• John Marriott 26th May '20 - 7:00pm

    Dennis Folwell, who played Jack Archer, the brother of Phil, played for decades by Norman Painting, and elder son of Dan and Doris Archer, used to live in our village and drank at The Cedars, our local pub. He used to tell us that his real claim to fame was that he was the only son, who was actually older than his mother. You see, actress, Gwen Berryman, who played Doris, was a few years younger than Dennis.

    The story goes that the character of Grace Archer was ‘sacrificed’ by the BBC in an attempt to attract the audience away from the opening night of independent television. Happy days on steam radio, with ‘Dick Barton, Special Agent’, ‘Journey into Space’ and, of course, ‘Mrs Dale’s Diary’ (“I’m worried about Jim”). With BBC TV only operating for a few hours each day, there was really no competition. I still have the 1953 Coronation week edition of the Radio Times. Each day there are double page spreads for the Home Service, Light Programme and the Third Programme and half a page for the day’s TV programmes.

  • The genius of The Archers is that it doesn’t matter if you haven’t listened to it for several years, you can still pick up the characters and the story lines. Perhaps if we could somehow replicate that instant familiarity through a consistent voice and narrative….. ?

  • Gwyn Williams 27th May '20 - 12:17pm

    Could someone remind me. It is many years since the Archers discussed their characters politics. Phil Archer was a Tory, Jill a Liberal and Mark Hebden an SDP councillor. Who was Labour?

  • Phil Beesley 27th May '20 - 1:32pm

    Gwyn Williams: “Could someone remind me. It is many years since the Archers discussed their characters politics. Phil Archer was a Tory, Jill a Liberal and Mark Hebden an SDP councillor.”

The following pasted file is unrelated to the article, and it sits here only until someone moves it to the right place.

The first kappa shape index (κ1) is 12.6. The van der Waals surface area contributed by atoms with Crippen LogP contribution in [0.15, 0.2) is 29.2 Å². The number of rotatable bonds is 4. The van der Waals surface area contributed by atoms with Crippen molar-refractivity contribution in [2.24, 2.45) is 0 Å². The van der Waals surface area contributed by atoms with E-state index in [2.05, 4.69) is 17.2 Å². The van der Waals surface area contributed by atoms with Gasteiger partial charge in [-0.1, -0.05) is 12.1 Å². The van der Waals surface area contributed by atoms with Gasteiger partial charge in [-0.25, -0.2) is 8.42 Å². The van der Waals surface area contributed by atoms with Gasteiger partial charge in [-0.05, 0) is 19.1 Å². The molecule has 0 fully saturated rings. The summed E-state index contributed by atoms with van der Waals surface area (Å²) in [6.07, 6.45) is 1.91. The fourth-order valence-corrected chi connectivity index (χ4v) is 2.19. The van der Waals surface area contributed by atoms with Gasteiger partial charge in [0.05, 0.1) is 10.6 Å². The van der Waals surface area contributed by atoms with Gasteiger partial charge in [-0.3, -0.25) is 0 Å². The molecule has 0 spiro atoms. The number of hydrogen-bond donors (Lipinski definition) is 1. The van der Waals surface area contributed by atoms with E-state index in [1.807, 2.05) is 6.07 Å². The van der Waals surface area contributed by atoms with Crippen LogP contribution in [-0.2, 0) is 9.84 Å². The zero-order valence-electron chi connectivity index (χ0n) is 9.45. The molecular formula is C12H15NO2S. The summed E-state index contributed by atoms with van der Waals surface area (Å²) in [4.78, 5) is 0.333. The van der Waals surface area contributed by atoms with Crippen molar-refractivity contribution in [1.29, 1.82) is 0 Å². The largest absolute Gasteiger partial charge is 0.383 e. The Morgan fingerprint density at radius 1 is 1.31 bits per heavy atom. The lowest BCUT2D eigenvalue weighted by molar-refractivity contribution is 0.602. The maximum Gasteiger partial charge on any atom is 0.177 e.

At the start of lockdown I was reading Norman Painting’s history (Forever Ambridge) of the first 25 years. Phil was apparently a Labour man in the 1950s and 1960s — not a socialist but somebody seeking greater equality. I started to listen in the 1980s and at that time Phil was very middle of the road. For Labour, in both senses, go to the Grundys.

    Mary: “Episodes of the soap are written and recorded in six week cycles, some time ahead of the broadcast date.”

    That pattern was established in the early days. Programmes were recorded on tape as episodes, plus the weekly shortened compilation. Tapes were sent out to radio stations overseas. It was thus possible to insert news events into pre-recorded Archers episodes for the UK, but the New Zealand versions would have been different. The 2020 editors obviously concluded that there was no way to insert ‘lockdown’.

  • Phil Beesley 27th May '20 - 2:21pm

    Mary: “Tamsin Grieg, who is much in demand for stage and TV work, still pops back occasionally, but her character Debbie now conveniently lives in Hungary (I can’t remember why).”

    At the end of another soap-disaster-relationship (Simon, the creepy FE/HE lecturer?), Debbie departed to look after Borsetshire Land’s organic farming interests in Hungary. There was a brief love interest story over there but Ms Greig’s schedule became busy and it all fizzled out.

  • Tony Greaves 27th May '20 - 4:12pm

    If Joe Grundy was around now he would be a classic Faragist.

  • suzanne fletcher 27th May '20 - 9:28pm

    I’ve been listening since Adam was born, I was in hospital having Alex at the time. I rather like the lulling monologues, don’t like exciting plot lines, real life here can be bad enough. Gutted that Kirsty has to live with Philip still and he hasn’t been found out.
    In the Brexit debate little was said, just some stilted discussions with various farmers – Grundys had a living to make ( and cider to drink).
    I am sure Pat would be a Green.